I have recently finished walking the English coast. This blog is meant as a help/guide for someone doing the same thing.I hope to complete all the posts within the next 6 months. Go to the archive of past months and years to access all previous posts. Composite, rather amateurish photos are on the early walks as I had not acquired a digital camera. Any corrections of errors/ additional facts gratefully received. Enjoy the coast!
Terrain: easy but can be muddy, earth/grassed paths, some road.
Access: Car - park in road at Lower Halstow village or Gillingham
Public transport – train to Gillingham, then bus from Gillingham Municipal Buildings (326/327) to Lower Halstow.
Walk through Lower Halstow village until you come to the church which is near the wharf. You meet the Saxon Shore Way here. Keeping to the westward walk towards Gillingham.
St Margaret of Antioch Church at Lower Halstow (one of 250 churches in the UK named after this saint – Antioch is in present day Turkey) is worth a look.The church is of Saxon origin; built in the 7th century, it is one of the oldest in the UK. Halstow means ‘holy place’.
The nearby wharf, now dotted with a few small boats, was the basis of the area’s involvement with fishing and brick making. Further back in time the Romans harvested oysters here. Examples of Roman bricks and pottery have been found and some have been recycled for use in the church, including some of the roof tiles.
There now follows a rather lonely and bleak walk beside the marshes to the area called Ham Green. Mysterious pieces of rotting wood in various shapes appear in the water. As the path starts to go inland you come to a remote boatyard. The walk across land to Upchurch and then to Otterham Creek is unavoidable.
The quay at Otterham Creek was once important in local brick making. The walk takes you on to peninsula near Motney Hill. This part of the coast has several abandoned and rotting boats of various sizes. Along the walk to BloorsWharf you get a good view of the ugly Kingsnorth Power Station on the opposite bank. (update - now partly demolished and decommissioned).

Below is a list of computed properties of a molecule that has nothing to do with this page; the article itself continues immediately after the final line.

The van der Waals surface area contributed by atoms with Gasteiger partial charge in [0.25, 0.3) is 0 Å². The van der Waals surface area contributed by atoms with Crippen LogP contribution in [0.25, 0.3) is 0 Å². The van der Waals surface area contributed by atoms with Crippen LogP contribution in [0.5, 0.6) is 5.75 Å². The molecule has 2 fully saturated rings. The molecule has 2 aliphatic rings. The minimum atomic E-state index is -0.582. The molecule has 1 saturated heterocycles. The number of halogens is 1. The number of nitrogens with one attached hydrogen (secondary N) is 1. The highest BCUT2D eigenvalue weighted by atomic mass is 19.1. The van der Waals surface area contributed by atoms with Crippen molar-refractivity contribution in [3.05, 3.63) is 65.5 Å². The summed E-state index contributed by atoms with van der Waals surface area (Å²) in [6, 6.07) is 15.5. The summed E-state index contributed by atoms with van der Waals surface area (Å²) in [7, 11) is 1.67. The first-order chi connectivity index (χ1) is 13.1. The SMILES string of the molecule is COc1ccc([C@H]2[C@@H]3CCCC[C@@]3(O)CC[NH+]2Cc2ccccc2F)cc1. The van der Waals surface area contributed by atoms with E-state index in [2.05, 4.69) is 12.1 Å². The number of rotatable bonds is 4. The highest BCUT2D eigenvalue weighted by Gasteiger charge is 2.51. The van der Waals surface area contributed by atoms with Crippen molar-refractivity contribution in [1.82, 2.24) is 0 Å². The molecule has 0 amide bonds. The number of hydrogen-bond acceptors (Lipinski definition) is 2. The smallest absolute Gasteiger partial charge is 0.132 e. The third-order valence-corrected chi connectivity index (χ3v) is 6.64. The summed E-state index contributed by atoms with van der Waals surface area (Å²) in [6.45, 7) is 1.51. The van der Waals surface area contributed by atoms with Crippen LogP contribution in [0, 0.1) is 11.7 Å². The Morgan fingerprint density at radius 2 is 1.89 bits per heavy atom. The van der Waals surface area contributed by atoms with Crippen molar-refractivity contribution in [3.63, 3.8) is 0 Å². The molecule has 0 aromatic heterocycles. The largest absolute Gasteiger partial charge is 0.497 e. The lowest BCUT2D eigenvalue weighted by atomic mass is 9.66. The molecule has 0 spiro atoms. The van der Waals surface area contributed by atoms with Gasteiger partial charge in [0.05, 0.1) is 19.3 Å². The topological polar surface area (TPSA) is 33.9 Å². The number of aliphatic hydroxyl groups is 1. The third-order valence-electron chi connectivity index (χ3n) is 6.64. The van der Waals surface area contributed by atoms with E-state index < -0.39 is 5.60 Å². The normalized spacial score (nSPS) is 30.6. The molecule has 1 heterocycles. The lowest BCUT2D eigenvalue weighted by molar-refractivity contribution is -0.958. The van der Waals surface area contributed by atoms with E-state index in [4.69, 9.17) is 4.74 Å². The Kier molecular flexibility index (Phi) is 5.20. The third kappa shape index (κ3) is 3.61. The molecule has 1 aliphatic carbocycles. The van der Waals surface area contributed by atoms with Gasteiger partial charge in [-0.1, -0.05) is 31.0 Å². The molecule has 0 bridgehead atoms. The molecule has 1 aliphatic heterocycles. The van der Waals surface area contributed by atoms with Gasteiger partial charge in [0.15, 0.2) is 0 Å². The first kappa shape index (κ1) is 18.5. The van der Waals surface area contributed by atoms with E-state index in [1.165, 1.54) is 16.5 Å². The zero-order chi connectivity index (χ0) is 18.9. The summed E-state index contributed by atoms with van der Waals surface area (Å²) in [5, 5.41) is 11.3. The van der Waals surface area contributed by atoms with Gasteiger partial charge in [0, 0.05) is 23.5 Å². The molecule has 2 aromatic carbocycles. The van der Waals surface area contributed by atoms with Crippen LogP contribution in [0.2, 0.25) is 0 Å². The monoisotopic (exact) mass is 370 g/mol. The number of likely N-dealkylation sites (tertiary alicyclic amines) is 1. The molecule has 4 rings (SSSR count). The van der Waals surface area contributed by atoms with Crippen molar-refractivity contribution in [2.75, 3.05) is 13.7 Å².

Further along is the start of the RiversideCountryPark, a pleasant area to the north of Twydall near Gillingham. It is 125 acres of marsh, meadow, pond and grassland. You will soon come to a path (which is not part of the Saxon Shore Way) that leads to the end of Horrid Hill. Follow this to the end. A viewing area here identifies points in the distance and birds that can be spotted. The spit was once part of a cement factory. The name of Horrid Hill is said to have originated from the time prison ships were moored here in the Napoleonic Wars and the dreadful conditions suffered by the inmates.
Walk back to the Saxon Shore Way and continue west. The beach at Gillingham is an unlikely and pleasant surprise. Gillingham is one of the Medway Towns and is recorded in the Domesday Book. In 1667 the town was invaded by a Dutch fleet which had sailed up the river. It was a short lived occupation but one which caused great embarrassment to the Royal Navy. It became known as the Raid of Medway. Notable people from the town include Gary Rhodes (Chef) and David Frost (TV presenter).
Finish the walk by heading inland to the town and station or car.
Snaps show: across the river at Horrid Hill; the creek at Lower Halstow; Gillingham Beach; old boat opposite Hoo Salt Marshes.
Walk 8 Circular walk around Chetney Marshes (Kent)
Map: L/R 178
Distance: About 6 miles
Difficulty: easy – flat - can be windy
Terrain: easy but can be muddy, earth/grassed paths, some road.
Access: Parking in Iwade ( on 90 Easting)
Public transport: The walk could be started a bit further along at Swale Station
I parked in Iwade. Its is worth stopping for a while to admire the medieval All Saints Church in Iwade Walk north out of Iwade then follow the footpath north eastwards to rejoin the road which is also a cycle path. On reaching the Swale follow the path north-west along the waterside.
This can be a very lonely walk. Looking back towards the bridges crossing to the Isle of Sheppey gives a firm reminder that the noise and bustle of modern life is never far away.The other way, the Isle of Grain can be seen with power station dominant. (Update - much of this landmark was demolished in 2015). On the west bank at the far end of the Swale is DeadmansIsland. Sailors who died from deadly diseases while in quarantine were buried here.